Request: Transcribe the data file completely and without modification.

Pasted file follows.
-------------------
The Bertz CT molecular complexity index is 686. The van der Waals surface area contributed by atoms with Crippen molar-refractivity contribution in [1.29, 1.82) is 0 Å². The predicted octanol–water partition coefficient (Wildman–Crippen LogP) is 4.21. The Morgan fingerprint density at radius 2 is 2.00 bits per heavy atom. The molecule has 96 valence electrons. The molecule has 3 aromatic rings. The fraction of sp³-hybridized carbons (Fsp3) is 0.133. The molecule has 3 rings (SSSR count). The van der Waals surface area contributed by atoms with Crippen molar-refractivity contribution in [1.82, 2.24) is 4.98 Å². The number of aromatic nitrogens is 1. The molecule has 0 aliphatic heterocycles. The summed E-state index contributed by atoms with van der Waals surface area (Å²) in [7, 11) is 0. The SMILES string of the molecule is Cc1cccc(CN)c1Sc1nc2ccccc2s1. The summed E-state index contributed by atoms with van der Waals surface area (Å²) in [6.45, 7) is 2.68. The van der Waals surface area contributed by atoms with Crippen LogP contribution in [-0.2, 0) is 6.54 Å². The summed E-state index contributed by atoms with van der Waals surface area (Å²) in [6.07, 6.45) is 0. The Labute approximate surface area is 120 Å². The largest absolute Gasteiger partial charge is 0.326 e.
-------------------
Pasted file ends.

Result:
The Bertz CT molecular complexity index is 686. The van der Waals surface area contributed by atoms with Crippen molar-refractivity contribution in [1.29, 1.82) is 0 Å². The predicted octanol–water partition coefficient (Wildman–Crippen LogP) is 4.21. The Morgan fingerprint density at radius 2 is 2.00 bits per heavy atom. The molecule has 96 valence electrons. The molecule has 3 aromatic rings. The fraction of sp³-hybridized carbons (Fsp3) is 0.133. The molecule has 3 rings (SSSR count). The van der Waals surface area contributed by atoms with Crippen molar-refractivity contribution in [1.82, 2.24) is 4.98 Å². The number of aromatic nitrogens is 1. The molecule has 0 aliphatic heterocycles. The summed E-state index contributed by atoms with van der Waals surface area (Å²) in [7, 11) is 0. The SMILES string of the molecule is Cc1cccc(CN)c1Sc1nc2ccccc2s1. The summed E-state index contributed by atoms with van der Waals surface area (Å²) in [6.45, 7) is 2.68. The van der Waals surface area contributed by atoms with Crippen LogP contribution in [-0.2, 0) is 6.54 Å². The summed E-state index contributed by atoms with van der Waals surface area (Å²) in [6.07, 6.45) is 0. The Labute approximate surface area is 120 Å². The largest absolute Gasteiger partial charge is 0.326 e.